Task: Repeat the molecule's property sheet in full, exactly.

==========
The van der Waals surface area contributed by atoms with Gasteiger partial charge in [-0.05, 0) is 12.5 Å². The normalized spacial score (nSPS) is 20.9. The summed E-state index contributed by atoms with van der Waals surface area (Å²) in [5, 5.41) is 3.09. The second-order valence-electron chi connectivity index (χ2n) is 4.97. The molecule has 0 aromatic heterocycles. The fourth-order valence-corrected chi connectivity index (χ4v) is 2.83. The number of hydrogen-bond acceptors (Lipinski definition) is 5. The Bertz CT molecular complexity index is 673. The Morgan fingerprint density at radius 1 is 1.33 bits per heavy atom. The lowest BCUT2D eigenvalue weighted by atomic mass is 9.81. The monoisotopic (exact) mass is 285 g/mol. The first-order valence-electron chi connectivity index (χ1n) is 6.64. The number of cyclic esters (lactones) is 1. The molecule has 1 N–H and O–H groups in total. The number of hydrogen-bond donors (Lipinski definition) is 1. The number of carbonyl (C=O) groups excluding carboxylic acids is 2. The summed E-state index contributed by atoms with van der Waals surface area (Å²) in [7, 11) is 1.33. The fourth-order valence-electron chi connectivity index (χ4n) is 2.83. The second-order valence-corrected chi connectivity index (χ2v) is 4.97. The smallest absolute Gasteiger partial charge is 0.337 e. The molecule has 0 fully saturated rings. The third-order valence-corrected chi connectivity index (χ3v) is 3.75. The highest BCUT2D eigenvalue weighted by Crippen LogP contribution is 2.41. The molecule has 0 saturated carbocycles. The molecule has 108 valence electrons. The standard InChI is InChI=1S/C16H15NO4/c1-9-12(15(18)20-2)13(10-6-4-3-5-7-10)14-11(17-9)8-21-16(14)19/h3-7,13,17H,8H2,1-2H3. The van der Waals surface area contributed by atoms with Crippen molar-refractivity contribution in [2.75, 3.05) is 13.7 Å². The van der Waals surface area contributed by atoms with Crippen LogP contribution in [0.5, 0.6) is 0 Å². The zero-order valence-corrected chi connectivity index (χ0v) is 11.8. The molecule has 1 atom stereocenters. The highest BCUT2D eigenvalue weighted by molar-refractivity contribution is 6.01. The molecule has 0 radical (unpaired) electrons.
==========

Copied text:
The van der Waals surface area contributed by atoms with Gasteiger partial charge in [-0.05, 0) is 12.5 Å². The normalized spacial score (nSPS) is 20.9. The summed E-state index contributed by atoms with van der Waals surface area (Å²) in [5, 5.41) is 3.09. The second-order valence-electron chi connectivity index (χ2n) is 4.97. The molecule has 0 aromatic heterocycles. The fourth-order valence-corrected chi connectivity index (χ4v) is 2.83. The number of hydrogen-bond acceptors (Lipinski definition) is 5. The Bertz CT molecular complexity index is 673. The Morgan fingerprint density at radius 1 is 1.33 bits per heavy atom. The lowest BCUT2D eigenvalue weighted by atomic mass is 9.81. The monoisotopic (exact) mass is 285 g/mol. The first-order valence-electron chi connectivity index (χ1n) is 6.64. The number of cyclic esters (lactones) is 1. The molecule has 1 N–H and O–H groups in total. The number of hydrogen-bond donors (Lipinski definition) is 1. The number of carbonyl (C=O) groups excluding carboxylic acids is 2. The summed E-state index contributed by atoms with van der Waals surface area (Å²) in [7, 11) is 1.33. The fourth-order valence-electron chi connectivity index (χ4n) is 2.83. The second-order valence-corrected chi connectivity index (χ2v) is 4.97. The smallest absolute Gasteiger partial charge is 0.337 e. The molecule has 0 fully saturated rings. The third-order valence-corrected chi connectivity index (χ3v) is 3.75. The highest BCUT2D eigenvalue weighted by Crippen LogP contribution is 2.41. The molecule has 0 saturated carbocycles. The molecule has 108 valence electrons. The standard InChI is InChI=1S/C16H15NO4/c1-9-12(15(18)20-2)13(10-6-4-3-5-7-10)14-11(17-9)8-21-16(14)19/h3-7,13,17H,8H2,1-2H3. The van der Waals surface area contributed by atoms with Crippen molar-refractivity contribution in [2.75, 3.05) is 13.7 Å². The van der Waals surface area contributed by atoms with Crippen LogP contribution in [0.5, 0.6) is 0 Å². The zero-order valence-corrected chi connectivity index (χ0v) is 11.8. The molecule has 1 atom stereocenters. The highest BCUT2D eigenvalue weighted by molar-refractivity contribution is 6.01. The molecule has 0 radical (unpaired) electrons.